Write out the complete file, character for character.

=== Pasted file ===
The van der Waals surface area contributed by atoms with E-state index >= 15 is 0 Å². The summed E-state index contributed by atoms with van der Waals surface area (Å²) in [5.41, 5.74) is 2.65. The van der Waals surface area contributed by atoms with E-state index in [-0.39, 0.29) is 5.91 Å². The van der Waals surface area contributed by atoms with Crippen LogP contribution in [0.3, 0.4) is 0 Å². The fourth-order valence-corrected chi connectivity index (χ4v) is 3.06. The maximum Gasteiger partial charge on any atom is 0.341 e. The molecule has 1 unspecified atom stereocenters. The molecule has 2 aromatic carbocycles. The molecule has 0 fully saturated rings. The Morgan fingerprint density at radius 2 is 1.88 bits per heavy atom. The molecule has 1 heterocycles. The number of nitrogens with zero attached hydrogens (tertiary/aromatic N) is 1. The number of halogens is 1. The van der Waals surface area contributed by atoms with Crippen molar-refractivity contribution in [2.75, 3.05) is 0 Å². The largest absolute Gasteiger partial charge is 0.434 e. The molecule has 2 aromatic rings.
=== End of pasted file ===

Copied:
The van der Waals surface area contributed by atoms with E-state index >= 15 is 0 Å². The summed E-state index contributed by atoms with van der Waals surface area (Å²) in [5.41, 5.74) is 2.65. The van der Waals surface area contributed by atoms with E-state index in [-0.39, 0.29) is 5.91 Å². The van der Waals surface area contributed by atoms with Crippen LogP contribution in [0.3, 0.4) is 0 Å². The fourth-order valence-corrected chi connectivity index (χ4v) is 3.06. The maximum Gasteiger partial charge on any atom is 0.341 e. The molecule has 1 unspecified atom stereocenters. The molecule has 2 aromatic carbocycles. The molecule has 0 fully saturated rings. The Morgan fingerprint density at radius 2 is 1.88 bits per heavy atom. The molecule has 1 heterocycles. The number of nitrogens with zero attached hydrogens (tertiary/aromatic N) is 1. The number of halogens is 1. The van der Waals surface area contributed by atoms with Crippen molar-refractivity contribution in [2.75, 3.05) is 0 Å². The largest absolute Gasteiger partial charge is 0.434 e. The molecule has 2 aromatic rings.